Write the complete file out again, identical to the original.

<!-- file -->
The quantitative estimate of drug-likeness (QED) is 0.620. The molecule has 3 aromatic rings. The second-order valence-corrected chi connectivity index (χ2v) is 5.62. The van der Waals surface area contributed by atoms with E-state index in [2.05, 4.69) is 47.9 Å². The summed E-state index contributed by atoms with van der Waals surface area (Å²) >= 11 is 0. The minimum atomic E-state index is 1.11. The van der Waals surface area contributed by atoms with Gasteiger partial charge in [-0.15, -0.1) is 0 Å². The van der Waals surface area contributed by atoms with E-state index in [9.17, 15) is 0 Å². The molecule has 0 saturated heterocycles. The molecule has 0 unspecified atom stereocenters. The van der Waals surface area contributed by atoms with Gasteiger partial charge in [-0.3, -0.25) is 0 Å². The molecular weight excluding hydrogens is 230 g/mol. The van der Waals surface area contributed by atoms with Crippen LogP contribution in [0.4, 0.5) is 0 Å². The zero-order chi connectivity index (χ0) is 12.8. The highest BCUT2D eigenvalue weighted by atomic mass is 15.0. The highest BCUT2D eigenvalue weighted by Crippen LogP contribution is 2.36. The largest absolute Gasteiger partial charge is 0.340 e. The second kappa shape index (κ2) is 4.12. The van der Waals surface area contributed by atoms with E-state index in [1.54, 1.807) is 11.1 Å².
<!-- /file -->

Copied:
The quantitative estimate of drug-likeness (QED) is 0.620. The molecule has 3 aromatic rings. The second-order valence-corrected chi connectivity index (χ2v) is 5.62. The van der Waals surface area contributed by atoms with E-state index in [2.05, 4.69) is 47.9 Å². The summed E-state index contributed by atoms with van der Waals surface area (Å²) >= 11 is 0. The minimum atomic E-state index is 1.11. The van der Waals surface area contributed by atoms with Gasteiger partial charge in [-0.15, -0.1) is 0 Å². The van der Waals surface area contributed by atoms with E-state index in [9.17, 15) is 0 Å². The molecule has 0 saturated heterocycles. The molecule has 0 unspecified atom stereocenters. The van der Waals surface area contributed by atoms with Gasteiger partial charge in [-0.3, -0.25) is 0 Å². The molecular weight excluding hydrogens is 230 g/mol. The van der Waals surface area contributed by atoms with Crippen LogP contribution in [0.4, 0.5) is 0 Å². The zero-order chi connectivity index (χ0) is 12.8. The highest BCUT2D eigenvalue weighted by atomic mass is 15.0. The highest BCUT2D eigenvalue weighted by Crippen LogP contribution is 2.36. The largest absolute Gasteiger partial charge is 0.340 e. The second kappa shape index (κ2) is 4.12. The van der Waals surface area contributed by atoms with E-state index in [1.54, 1.807) is 11.1 Å².